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has been manifested for the perfect organization of this arm, and the liberality of the appropriations which that solicitude has suggest od, this object has, in many important respects, not beer, secured. In time of peace, we have need of no more ships of war ...han are requisite to the protection of our commerce. Those not wanted for this object, must lay in the harbors, where, without proper covering, they rapidly decay; and even under the best precautions for their preservation, must soon become useless. Such is already the case with many of our finest vessels; which, though unfinished, will now require immense sums of money to be restored to the condition in which they were then committed to their proper element. On this subject there can be little doubt that our best policy would be to discontinue the building of the first and second class, and look rather to the possession of ample materials, prepared for the emergencies of war, than to the number of vessels which we can float in a season of peace, as an index of our naval power. . Judicious deposits in the navy-yards, of timber and other materials, fashioned under the hands of skilful workmen, and fitted for prompt application to their various purposes, would enable us, at all times, to construct vessels as fast as they can be manned; and save the heavy expense of repairs, except to such vessels as must be employed in guarding our commerce. The proper points for the establishment of these yards are indicated with so much force in the report of the Navy Board, that, in recommending it to your attention, I deem it unnecessary to do more than express my hearty concurrence in their views. The yard in this district, being already furnished with most of the machinery necessary for ship-building, will be competent to the supply of the two selected by the board as the best for the concentration of materials; and from the facility and certainty of communication between them, it will be useless to incur, at those depots, the expense of similar machinery, especially that used in preparing the usual metallic and wooden furniture of vessels. Another improvement would be effected by dispensing altogether with the Navy Board, as now constituted, and substituting, in its stead, bureaus similar to those already existing in the War Department. Each member of the board, transferred to the head of a separate bureau charged with specific duties, would feel, in its highest degree, that wholesome responsibility which cannot be divided without a far more proportionate diminution of its force. Their valuable services would become still more so when separately appropriated to distinct portions of the great interests of the navy; to the prosperity of which each would be impelled to devote himself by the strongest motives. Under such an arrangement, every branch of this important service would assume a more simple and precise character; its efficiency would be increased, and scrupulous economy in the expenditure of public money promoted.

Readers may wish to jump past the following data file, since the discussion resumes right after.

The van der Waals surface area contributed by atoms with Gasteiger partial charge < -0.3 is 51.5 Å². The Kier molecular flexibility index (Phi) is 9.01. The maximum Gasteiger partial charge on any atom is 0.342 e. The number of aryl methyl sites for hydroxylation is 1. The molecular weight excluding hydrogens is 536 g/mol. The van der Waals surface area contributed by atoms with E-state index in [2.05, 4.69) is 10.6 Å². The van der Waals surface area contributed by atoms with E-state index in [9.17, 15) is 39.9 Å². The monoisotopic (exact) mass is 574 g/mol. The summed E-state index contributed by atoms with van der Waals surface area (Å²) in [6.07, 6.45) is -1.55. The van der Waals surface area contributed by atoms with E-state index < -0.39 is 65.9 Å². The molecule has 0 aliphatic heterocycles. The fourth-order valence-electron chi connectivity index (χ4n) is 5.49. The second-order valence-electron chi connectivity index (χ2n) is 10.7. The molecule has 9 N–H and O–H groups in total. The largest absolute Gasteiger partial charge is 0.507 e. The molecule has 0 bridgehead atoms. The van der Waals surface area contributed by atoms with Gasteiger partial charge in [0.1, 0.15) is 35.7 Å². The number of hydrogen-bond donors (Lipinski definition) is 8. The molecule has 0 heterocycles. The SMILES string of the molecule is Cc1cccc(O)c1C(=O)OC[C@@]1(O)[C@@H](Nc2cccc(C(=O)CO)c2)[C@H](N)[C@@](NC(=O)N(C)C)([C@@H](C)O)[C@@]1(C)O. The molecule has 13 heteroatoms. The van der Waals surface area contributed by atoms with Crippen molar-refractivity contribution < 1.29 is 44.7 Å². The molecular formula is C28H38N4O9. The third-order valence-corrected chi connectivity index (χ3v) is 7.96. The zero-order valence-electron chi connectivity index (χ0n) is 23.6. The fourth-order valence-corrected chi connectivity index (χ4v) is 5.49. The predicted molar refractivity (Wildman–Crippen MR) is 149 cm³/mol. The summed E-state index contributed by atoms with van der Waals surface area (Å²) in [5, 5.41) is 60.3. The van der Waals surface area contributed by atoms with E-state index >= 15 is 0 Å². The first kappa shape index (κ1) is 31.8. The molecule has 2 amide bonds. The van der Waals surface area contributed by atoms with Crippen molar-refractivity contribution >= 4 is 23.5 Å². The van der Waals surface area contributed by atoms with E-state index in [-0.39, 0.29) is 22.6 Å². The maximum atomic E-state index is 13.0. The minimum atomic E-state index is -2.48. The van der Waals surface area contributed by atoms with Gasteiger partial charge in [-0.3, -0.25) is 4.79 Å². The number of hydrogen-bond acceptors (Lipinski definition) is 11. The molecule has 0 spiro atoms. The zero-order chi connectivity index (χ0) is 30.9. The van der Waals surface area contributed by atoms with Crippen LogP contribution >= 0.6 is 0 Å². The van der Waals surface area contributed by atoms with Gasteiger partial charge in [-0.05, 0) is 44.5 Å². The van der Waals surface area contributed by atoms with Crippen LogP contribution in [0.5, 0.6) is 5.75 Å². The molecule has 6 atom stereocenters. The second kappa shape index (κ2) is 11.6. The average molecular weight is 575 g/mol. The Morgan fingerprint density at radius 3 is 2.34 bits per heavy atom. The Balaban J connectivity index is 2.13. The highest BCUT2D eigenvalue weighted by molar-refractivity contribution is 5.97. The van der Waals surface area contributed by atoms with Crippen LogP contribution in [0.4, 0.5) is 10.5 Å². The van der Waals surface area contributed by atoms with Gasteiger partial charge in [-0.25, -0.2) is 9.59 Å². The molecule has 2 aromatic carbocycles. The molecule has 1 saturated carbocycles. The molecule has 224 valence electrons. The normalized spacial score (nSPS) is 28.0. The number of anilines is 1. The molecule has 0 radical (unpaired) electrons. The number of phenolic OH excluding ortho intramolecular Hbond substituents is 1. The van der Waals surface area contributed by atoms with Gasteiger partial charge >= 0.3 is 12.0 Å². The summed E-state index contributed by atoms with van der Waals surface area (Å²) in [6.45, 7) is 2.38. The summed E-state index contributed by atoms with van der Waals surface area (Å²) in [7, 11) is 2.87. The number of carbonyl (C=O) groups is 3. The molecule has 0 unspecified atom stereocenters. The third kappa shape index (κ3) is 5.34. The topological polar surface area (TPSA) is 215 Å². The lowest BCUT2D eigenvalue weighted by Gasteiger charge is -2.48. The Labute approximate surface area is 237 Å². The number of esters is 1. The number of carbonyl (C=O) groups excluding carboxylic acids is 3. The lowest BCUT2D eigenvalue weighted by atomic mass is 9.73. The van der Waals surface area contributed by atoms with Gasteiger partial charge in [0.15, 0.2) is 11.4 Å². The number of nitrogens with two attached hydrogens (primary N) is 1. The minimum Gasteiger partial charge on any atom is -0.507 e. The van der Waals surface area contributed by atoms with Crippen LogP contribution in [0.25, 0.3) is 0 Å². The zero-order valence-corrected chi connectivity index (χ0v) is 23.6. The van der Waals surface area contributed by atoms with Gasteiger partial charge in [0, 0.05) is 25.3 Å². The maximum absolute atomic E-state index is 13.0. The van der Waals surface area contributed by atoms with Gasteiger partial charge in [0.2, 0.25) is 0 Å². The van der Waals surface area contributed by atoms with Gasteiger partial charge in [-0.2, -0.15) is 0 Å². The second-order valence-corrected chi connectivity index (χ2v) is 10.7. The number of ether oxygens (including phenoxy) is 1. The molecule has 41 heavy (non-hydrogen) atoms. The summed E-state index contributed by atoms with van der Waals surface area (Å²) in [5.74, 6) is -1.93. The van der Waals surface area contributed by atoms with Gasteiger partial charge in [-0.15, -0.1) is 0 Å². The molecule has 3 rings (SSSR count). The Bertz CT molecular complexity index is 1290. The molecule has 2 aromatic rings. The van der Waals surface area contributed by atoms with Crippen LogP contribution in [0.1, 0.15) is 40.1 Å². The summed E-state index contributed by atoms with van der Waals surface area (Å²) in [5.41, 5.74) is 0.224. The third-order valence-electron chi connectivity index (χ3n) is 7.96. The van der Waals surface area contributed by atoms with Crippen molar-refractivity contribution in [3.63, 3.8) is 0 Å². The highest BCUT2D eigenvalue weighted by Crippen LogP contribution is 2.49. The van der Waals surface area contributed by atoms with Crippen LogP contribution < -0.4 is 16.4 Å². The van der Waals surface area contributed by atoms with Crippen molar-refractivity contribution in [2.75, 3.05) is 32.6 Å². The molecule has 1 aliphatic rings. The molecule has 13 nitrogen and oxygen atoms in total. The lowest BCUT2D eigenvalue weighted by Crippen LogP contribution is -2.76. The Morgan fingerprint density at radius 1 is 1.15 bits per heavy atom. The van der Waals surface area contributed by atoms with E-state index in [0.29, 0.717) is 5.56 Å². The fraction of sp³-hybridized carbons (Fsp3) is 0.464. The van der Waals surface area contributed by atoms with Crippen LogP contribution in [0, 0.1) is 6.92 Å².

I would also recommend that the marine corps be merged in the artillery or infantry, as the best mode of curing the many defects of its organization. But little exceeding in number any of the regiments of infantry, that corps has, besides its lieutenant-colonel commandant, five brevet lieutenant-colonels, who receive the full pay and emoluments of their brevet rank, without rendering proportionate service. Details for marine service could as well be made from the artillery or infantry—there being no peculiar training requisite for it.

With these improvements, and such others as zealous watchfulness and mature consideration may suggest there can be little doubt that, upder an energetic admin-, istration of its affairs, the navy may soon be made everything that the nation wishes it to be. Its efficiency in the suppression of piracy in the West India seas, and wherever its squadrons have been employed in securing the interests of the country, will appear from the report of the secretary, to which I refer you for other interesting details. Among these I would bespeak the attention of Congress for the views presented in relation to the inequality between the army and navy as to the pay of officers. No such inequality should prevail between these brave defenders of their country; and where it does cxist, it is submitted to Congress whether it ought not te be rectified.